A month or so ago I found the Bottle Micro-framework. I'd never even heard of it, then I ran across it linked from another site and I really liked the look of it. And it really means it when it says it's a micro framework: it's a single file of around 2,200 lines.
Read the rest of this post for an example and my experimentation with user authentication.
For example, to create a WSGI web app:
from bottle import view, route, run @route('/') @route('/:name') @view('index.html') def index(name = 'world'): return locals() run()
The "@route" lines expose the URLs, this function will be used for the URLs "/" (using a default "name" argument) and "/anything", where "anything" is passed as the "name" argument. The "@view" specifies a template to be used, in this case the file "index.html" which in my example contains "Hello !" (a bottle SimpleTemplate).
My function simply returns a dictionary, in this case the local namespace.
The "run" call creates a stand-alone server, and if not given a WSGI application it will use "bottle.app" by default. Instead, you can use any WSGI infrastructure, for example I've tested it under mod_wsgi in Apache. You can also make it a CGI simply...
Unlike many very simple things, more complicated uses have been surprisingly straightforward. For example: adding debugging ("bottle.debug(True)"), handling get versus post (use "@get" or "@post" instead of "@route"), serving static files and error handlers, plugging in other templating languages... Unlike other systems, when I have started reaching for more complicated uses, bottle's learning curve has remained fairly shallow.
The down side is that bottle requires Python 2.5 or newer. Not a huge requirement, but one of my first applications I built up and then realized the machine I was deploying it on was CentOS 5.5, which has Python 2.4. Luckily it also has a "python26" package available, and I didn't need other libraries, so it worked out just fine.
Another down side is that it really has no authentication helpers. So tonight I took an example off the bottle mailing list and extended it some into something I'm calling bottlesession.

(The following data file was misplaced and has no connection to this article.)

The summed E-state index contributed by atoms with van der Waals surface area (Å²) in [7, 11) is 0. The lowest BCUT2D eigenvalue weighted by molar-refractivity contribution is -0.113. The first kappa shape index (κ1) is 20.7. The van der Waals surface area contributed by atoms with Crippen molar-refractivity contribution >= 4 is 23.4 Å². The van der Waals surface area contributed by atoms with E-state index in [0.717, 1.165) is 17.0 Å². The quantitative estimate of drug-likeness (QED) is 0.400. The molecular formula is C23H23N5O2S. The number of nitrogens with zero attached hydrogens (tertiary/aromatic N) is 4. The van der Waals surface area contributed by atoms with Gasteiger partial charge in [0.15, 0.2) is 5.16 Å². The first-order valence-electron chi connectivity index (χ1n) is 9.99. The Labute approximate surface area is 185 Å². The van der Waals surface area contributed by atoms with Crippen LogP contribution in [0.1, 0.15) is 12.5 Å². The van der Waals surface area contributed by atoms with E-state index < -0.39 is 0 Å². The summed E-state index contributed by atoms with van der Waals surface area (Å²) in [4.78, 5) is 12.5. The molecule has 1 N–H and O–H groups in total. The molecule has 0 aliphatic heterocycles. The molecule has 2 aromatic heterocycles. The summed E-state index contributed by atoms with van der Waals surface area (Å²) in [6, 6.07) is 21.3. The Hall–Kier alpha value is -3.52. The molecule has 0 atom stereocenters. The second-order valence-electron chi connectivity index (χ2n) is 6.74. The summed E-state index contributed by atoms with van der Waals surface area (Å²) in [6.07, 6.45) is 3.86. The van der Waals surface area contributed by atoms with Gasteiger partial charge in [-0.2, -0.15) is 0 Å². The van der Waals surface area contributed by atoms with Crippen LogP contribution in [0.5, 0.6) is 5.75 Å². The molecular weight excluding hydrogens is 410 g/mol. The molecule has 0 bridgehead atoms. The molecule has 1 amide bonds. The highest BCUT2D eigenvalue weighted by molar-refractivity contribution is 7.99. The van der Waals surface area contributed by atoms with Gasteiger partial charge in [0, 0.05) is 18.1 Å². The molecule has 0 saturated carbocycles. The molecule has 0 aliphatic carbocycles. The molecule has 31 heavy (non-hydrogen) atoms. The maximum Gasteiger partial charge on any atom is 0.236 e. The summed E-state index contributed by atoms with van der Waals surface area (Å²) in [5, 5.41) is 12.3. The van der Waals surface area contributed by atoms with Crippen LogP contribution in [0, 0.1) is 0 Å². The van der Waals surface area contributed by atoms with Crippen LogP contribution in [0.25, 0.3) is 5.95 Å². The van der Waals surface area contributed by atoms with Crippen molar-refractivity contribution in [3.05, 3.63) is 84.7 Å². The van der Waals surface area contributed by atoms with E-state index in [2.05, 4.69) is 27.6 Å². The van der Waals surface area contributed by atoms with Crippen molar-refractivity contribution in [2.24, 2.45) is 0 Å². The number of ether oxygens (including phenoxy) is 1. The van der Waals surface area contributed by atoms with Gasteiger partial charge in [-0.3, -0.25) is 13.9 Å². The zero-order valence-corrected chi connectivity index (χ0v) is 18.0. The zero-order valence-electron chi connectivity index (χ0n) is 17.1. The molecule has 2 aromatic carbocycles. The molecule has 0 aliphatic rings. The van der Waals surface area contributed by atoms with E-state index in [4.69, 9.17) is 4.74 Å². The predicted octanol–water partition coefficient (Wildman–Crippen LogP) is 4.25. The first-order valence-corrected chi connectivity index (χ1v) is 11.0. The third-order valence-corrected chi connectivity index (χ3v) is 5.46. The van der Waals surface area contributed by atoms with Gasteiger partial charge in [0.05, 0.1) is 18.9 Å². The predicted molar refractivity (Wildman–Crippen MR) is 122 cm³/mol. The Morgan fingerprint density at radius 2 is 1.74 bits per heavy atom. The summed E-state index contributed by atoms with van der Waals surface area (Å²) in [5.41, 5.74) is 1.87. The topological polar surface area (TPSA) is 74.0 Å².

It tries to keep things simple and decorator-based by adding an "authenticator" decorator, which takes a session manager object so you can implement your own session database interface easily. You really only have to implement "save" which takes a dictionary, and "load" which returns None or a dictionary with "valid" set to True or False.
An example of using bottlelogin:
session_manager = bottlesession.PickleSession() valid_user = bottlesession.authenticator(session_manager) @route('/') @route('/:name') @valid_user() def index(name = 'world'): return '<h1>Hello %s!</h1>' % name.title() @route('/auth/login') def login(): session = session_manager.get_session() session['valid'] = True session_manager.save(session) bottle.redirect(bottle.request.COOKIES.get('validuserloginredirect', '/'))
In this case we have protected the "index" resource, and have exposed a simple "login" resource which sets the session to be valid and redirects us back to the page the user was trying to reach originally.
Obviously, you'll have to implement a session manager, but it just has to subclass the BaseSession and implement "load" and "save" methods.
I've posted a message to the bottle mailing list hoping for some discussion about it. Perhaps this is useful enough that some future version could make it's way into bottle itself.comments powered by Disqus